Friday, March 6, 2015
FAIRFIELD-SUISUN, CALIFORNIA
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Blu Homes installs Mare Island house

blu homes 1_27_14

Workers erect a Blu Homes prefabricated model home on Mare Island in Vallejo Monday. (Robinson Kuntz/Daily Republic)

By
From page A3 | January 29, 2014 |

VALLEJO — Blu Homes on Monday demonstrated how it takes three giant rectangular boxes and unfolds them into a house, a process that looks like a crane working with the world’s biggest Transformer toy.

The company on the same day announced that it is moving its corporate headquarters from Massachusetts to Mare Island in Vallejo, joining the Blu Homes factory there. But the installation of the model home made the visual splash and attracted dozens of people to a Mare Island hillside to watch.

Leo Vallely and his wife Ingrid of Berkeley joined the onlookers. The Vallelys are thinking of buying one of the prefabricated houses and received an email from Blu Homes informing them of the event. Monday marked the first time they’d seen one of the Blu Homes houses installed.

“We’ve been to the factory for a factory tour, but it’s a static affair,” Leo Vallely said.

Monday’s event was hardly static. A 100-foot-tall crane placed three modules a short distance apart on a concrete foundation. A small, white drone flew back and forth, photographing the proceedings for Blu Homes.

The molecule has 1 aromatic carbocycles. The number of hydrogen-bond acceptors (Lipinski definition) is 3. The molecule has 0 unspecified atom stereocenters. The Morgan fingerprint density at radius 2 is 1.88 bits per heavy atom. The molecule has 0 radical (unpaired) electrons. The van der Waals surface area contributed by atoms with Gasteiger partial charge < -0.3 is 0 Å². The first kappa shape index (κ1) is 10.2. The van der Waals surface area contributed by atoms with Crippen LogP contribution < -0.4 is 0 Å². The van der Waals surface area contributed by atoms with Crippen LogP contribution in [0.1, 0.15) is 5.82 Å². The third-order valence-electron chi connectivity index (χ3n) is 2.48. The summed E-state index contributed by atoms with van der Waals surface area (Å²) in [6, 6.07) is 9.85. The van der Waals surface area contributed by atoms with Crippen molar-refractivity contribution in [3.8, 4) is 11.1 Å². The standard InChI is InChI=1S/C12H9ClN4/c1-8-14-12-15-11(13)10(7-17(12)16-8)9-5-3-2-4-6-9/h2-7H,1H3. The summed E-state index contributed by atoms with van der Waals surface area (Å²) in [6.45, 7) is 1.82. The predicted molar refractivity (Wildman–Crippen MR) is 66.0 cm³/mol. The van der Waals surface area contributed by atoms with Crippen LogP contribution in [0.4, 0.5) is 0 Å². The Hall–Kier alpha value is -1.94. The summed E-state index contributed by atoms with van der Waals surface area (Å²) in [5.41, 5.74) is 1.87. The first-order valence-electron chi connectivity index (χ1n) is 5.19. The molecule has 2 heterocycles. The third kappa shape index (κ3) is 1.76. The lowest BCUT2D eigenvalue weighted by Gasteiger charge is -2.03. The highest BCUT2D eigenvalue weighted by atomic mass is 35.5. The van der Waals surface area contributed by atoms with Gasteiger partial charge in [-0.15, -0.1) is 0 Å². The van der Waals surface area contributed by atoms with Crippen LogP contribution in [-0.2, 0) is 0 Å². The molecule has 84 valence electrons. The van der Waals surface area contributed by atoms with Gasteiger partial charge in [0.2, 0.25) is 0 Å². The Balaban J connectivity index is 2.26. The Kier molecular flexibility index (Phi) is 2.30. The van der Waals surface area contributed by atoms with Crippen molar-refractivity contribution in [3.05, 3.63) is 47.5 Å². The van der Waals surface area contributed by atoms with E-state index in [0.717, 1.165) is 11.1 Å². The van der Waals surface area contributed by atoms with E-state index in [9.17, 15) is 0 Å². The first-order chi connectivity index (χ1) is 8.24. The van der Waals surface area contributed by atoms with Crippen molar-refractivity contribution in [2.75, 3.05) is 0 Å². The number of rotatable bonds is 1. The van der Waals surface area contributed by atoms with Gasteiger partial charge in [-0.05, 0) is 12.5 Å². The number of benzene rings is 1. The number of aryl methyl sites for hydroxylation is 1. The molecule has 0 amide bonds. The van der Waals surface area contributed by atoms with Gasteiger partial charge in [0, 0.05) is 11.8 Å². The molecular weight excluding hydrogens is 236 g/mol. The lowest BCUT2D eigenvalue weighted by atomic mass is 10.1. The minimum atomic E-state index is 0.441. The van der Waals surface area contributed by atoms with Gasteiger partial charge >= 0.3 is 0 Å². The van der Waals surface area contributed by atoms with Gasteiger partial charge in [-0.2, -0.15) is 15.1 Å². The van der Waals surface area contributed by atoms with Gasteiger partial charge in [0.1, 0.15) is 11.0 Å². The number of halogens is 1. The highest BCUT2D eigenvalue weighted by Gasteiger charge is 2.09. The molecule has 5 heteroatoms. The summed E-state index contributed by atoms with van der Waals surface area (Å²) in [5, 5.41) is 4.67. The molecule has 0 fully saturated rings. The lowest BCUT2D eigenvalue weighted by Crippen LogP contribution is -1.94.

Using a crane to unfold a house and unite the three modules takes about a day. The modules already contain floors, kitchen, cabinets and other features, all built into the steel-framed structure at the Blu Homes factory a half-mile away.

The factory is housed in a 257,750-square-foot, World War II-era building with a central bay 10-stories tall. Navy workers once built parts for submarines there. Blu Homes offers factory tours, but prospective customers have been unable to see a model home.

“The experience of the house is different when you see one in real life, installed on a site,” said Milli Josifovska of Blu Homes.

Blu Homes on Monday set up one of its Breezehouse floor plans as a model home. It plans to ultimately have four model homes on display on Mare Island, with a Glidehouse, Balance Metro and Element to come.

Vallejo Vice Mayor Bob Sampayan was among the onlookers who braved a cold wind blowing off a fogbound San Pablo Bay to see the Breezehouse unfold. He praised Blu Homes.

“It’s really a feather in Vallejo’s cap to have a stand-up company like this have its home here,” Sampayan said.

Blu Homes brings technology, production and tax dollars to Vallejo, he said. He thinks the model homes will draw more people to Mare Island, where Vallejo is redeveloping the naval shipyard that closed in 1996.

Fifth-grade teacher Julie Nicholson of Mare Island Health and Fitness Academy learned about Blu Homes from Sunset magazine several years ago, before the company opened its Mare Island plant in 2012. She is on the company’s email list, which is how she learned about Monday’s event.

“I just got an email on Saturday and I was like, ‘Oh, wow, we can bring the kids,’ ” Nicholson said.